Little Bay Beach. An overcast sky dominates over a small bay, split into two main areas of sand.
Little Bay Beach

After you finish your lunch, head back up the stairs, and follow a paved path, briefly away from the coast. It would have made sense to exit the southern end of the beach to continue by the coast, but there are signs forbidding this.

Negotiating your way from Little Bay Beach to the Cemetery Fire Trail isn't straightforward.
Negotiating your way from Little Bay Beach to the Cemetery Fire Trail isn’t straightforward.

The Coast Golf Club

Upon exiting Little Bay Beach, the paved path will briefly lead you roadside. Take the first left and you’ll pass a small café. The path continues towards the Coast Golf Recreation Club and leads you into their car park. Strangely enough, the warm invitation for walking on the golf courses seems to abruptly stop at the Coast Golf Course.

It’s anyone’s guess how to actually proceed from this point. With respect to the golfers and in trying to do the right thing, Beck and I continued hugging the coast as much as possible. Although inevitably, you’ll cross a couple of fairways at unideal points. Let’s hope there aren’t too many golfers out when you’re speed hiking in no man’s land!

Thankfully, this awkward section doesn’t last too long. Soon enough, you’ll see the Cemetery Fire Trail, which officially signals your entrance into the Kamay Botany Bay National Park (La Perouse area). This is at about the same time, another golf course – St. Michael’s Golf Course, begins. But by joining the fire trail, you’ll avoid having to negotiate this other golf course.

Luckily, the amalgamation of brilliant coastal trails at the start and end of this hike saves the day. Of course, you could break up the different sections of this walk into separate adventures to avoid the golf courses altogether. Or, simply divert away from the coastline for this part of the trail. That way, you’ll miss the stink-eye of the golfers.

Kamay Botany Bay National Park (La Perouse)

Upon setting foot on the land of the Goorawal and Gweagal People, you’ll soon arrive at a fork in the trail. To your left are more beautiful rock platforms to explore. We’re sure you won’t be able to resist. You’ll be surrounded by dense coastal heath and sweeping ocean views at this point.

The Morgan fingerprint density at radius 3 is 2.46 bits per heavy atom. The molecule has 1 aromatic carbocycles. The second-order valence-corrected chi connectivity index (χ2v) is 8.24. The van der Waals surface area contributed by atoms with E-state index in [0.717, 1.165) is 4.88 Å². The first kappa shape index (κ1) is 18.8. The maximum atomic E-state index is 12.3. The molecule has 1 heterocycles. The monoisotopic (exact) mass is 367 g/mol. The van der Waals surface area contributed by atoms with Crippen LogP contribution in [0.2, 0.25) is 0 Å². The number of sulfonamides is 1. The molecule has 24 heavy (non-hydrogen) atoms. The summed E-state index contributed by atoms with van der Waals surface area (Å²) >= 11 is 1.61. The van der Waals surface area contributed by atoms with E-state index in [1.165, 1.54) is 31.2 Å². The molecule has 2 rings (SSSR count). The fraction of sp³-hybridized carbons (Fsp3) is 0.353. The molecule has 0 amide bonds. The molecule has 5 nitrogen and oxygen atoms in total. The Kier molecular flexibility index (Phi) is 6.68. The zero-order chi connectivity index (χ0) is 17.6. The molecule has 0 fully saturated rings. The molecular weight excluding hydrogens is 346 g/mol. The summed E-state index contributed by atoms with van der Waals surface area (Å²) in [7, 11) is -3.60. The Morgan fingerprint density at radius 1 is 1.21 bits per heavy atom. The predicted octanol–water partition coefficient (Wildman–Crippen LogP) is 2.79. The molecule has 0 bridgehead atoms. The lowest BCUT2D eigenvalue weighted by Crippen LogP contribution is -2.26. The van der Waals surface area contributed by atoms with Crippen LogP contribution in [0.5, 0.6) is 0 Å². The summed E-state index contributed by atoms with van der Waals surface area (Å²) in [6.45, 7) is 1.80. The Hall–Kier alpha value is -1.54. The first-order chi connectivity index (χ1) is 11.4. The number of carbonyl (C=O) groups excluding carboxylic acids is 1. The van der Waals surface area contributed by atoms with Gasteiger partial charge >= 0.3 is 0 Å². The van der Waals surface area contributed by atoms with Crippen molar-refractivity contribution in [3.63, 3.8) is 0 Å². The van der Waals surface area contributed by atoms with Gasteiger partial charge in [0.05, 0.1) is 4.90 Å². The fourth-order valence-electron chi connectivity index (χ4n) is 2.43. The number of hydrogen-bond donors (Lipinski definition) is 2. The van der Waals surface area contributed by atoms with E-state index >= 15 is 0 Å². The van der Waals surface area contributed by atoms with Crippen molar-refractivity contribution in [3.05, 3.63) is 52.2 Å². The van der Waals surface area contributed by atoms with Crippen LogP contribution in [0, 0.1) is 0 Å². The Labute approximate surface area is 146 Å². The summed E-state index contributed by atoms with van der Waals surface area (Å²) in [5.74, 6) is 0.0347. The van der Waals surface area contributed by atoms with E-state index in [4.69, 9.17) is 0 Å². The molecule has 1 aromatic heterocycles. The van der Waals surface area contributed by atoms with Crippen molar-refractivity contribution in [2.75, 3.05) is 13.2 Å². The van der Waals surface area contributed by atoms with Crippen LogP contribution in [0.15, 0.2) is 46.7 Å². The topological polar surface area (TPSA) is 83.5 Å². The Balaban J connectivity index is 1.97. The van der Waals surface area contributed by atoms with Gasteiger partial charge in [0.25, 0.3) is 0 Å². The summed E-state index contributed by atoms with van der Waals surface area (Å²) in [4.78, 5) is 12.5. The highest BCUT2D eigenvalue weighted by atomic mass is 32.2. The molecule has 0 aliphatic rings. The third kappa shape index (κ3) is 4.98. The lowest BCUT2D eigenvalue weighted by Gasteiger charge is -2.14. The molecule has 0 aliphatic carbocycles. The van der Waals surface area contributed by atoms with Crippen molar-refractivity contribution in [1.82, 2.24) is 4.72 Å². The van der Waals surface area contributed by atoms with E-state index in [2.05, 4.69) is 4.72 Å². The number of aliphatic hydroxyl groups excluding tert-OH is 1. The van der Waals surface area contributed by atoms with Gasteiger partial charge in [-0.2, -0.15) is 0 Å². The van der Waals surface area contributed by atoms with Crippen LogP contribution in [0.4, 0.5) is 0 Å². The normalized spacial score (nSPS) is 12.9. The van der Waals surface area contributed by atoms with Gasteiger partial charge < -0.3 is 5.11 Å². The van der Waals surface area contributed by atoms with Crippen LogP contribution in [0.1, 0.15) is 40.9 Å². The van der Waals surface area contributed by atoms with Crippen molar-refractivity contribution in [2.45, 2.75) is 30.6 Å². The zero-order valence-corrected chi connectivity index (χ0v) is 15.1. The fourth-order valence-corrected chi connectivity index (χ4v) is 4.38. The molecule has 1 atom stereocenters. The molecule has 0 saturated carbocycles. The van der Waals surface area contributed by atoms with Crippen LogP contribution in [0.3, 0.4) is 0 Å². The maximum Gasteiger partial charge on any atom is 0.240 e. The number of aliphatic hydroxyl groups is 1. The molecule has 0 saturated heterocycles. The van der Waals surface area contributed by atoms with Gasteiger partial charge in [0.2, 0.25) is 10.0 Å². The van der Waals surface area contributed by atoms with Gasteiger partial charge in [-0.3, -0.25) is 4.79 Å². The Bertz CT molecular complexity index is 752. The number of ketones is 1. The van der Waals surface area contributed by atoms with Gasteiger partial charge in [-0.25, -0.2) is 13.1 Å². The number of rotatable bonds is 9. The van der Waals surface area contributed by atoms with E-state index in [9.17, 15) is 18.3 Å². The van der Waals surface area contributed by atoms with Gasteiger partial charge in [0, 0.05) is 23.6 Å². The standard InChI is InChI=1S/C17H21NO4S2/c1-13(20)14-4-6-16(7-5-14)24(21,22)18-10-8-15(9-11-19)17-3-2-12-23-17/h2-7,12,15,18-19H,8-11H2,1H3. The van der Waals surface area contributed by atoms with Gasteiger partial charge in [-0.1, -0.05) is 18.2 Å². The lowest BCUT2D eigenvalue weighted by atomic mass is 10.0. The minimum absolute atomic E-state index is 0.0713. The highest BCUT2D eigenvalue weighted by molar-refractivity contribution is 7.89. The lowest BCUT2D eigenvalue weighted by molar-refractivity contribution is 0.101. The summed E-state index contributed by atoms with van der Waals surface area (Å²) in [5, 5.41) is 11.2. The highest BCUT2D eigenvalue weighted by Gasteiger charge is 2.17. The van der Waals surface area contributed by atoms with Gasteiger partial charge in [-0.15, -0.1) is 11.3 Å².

However, you’ll be met with some serious bush bashing if you follow this path, to the left, any further along. So it’s best to re-join, or simply, just stay on the fire trail the whole time to stay on track!

Cape Banks

Essentially, the Cemetery Fire Trail, briefly transitions into the short Dharawal Resting Place Track, and then the Cape Banks Fire Trail. Understandably, this leads you to Cape Banks.

During this change of trails, you’ll pass a cemetery (Aboriginal site), helicopter base and some seemingly abandoned fortifications. You’ll soon discover more epic coastline before reaching Cape Banks. Keep an eye out for an amazing gap in the rock platforms along this part of the hike.

Outstanding coast line around Cape Banks. A large gap has formed in the cliff side. Waves penetrate the gap, filled with rocks.
Outstanding coastline around Cape Banks.

To your left, stretching some distance will be the magnificent Cape Banks. Similar to Cape Solander across the bay, Cape Banks is a great spot for whale watching. Whilst its ruggedness and dramatic surrounding landscape makes this landform worth exploring in its own right. It’s quite a shame that the New South Wales Golf Club have set up one of it’s teeing grounds on the edges of Cape Banks. Golfers attempt to hit over Little Bay, often falling short, and having their ball land in the ocean. We can’t imagine this is great for the environment.

With that said, the golf courses continue to diminish the ambience of the walk. Well, at least in this small section. That’s what you get by doing a coastal walk in a busy and densely populated city! Thankfully, as you pass by Cape Banks, and continue on the boardwalk toward Cruwee Cove Beach, a sense of peacefulness and tranquillity returns.

Cape Banks. A large rocky headland protrudes out into the ocean. The sky is mostly cloudy.
Cape Banks

Cruwee Cove Beach

This next stretch of the hike is nice and quiet. Expect to see and hear wildlife on this part of the walk. In particular, you’ll be weaving and dodging the many sunbathing skinks. On top of that, the dense coastal heath surrounding the boardwalk provides a welcome environment for many different bird species.

The boardwalk meanders along the coastline, and in several parts, briefly disappears, making way for rough patches of seaside rock platform. Eventually, you’ll descend onto the rock platforms of Cruwee Cove Beach. As far as hidden beaches go, it’s one of Sydney’s best.

Although, further along the Maroubra to La Perouse Coastal Walk, is Little Congwong Beach. Perhaps, an even better, relatively hidden beach. However, it’s much easier to access, being so close to La Perouse. So in Cruwee Cove Beach, you have a genuinely harder-to-reach beach, that gives it a more serene ambience.

Cruwee Cove Beach is a small hidden beach along the Maroubra to La Perouse Coastal Walk. From a vantage point, the calm ocean is covered by a mostly cloudy sky.
Cruwee Cove Beach

Henry Head

After climbing out of Cruwee Cove Beach, the boardwalk leads you to Henry Head. You’ll pass some gently cascading and damp rock platforms, to the left side of the track, emptying into the ocean, before reaching some wartime fortifications. Slightly off track is a lighthouse and the ruins of Henry Head Battery. Exploring the underground bunker adds to the coastal walk’s diversity and character. It’s not just pretty coastal views on this hike. You’ll have some quality cultural and historical sites to enjoy.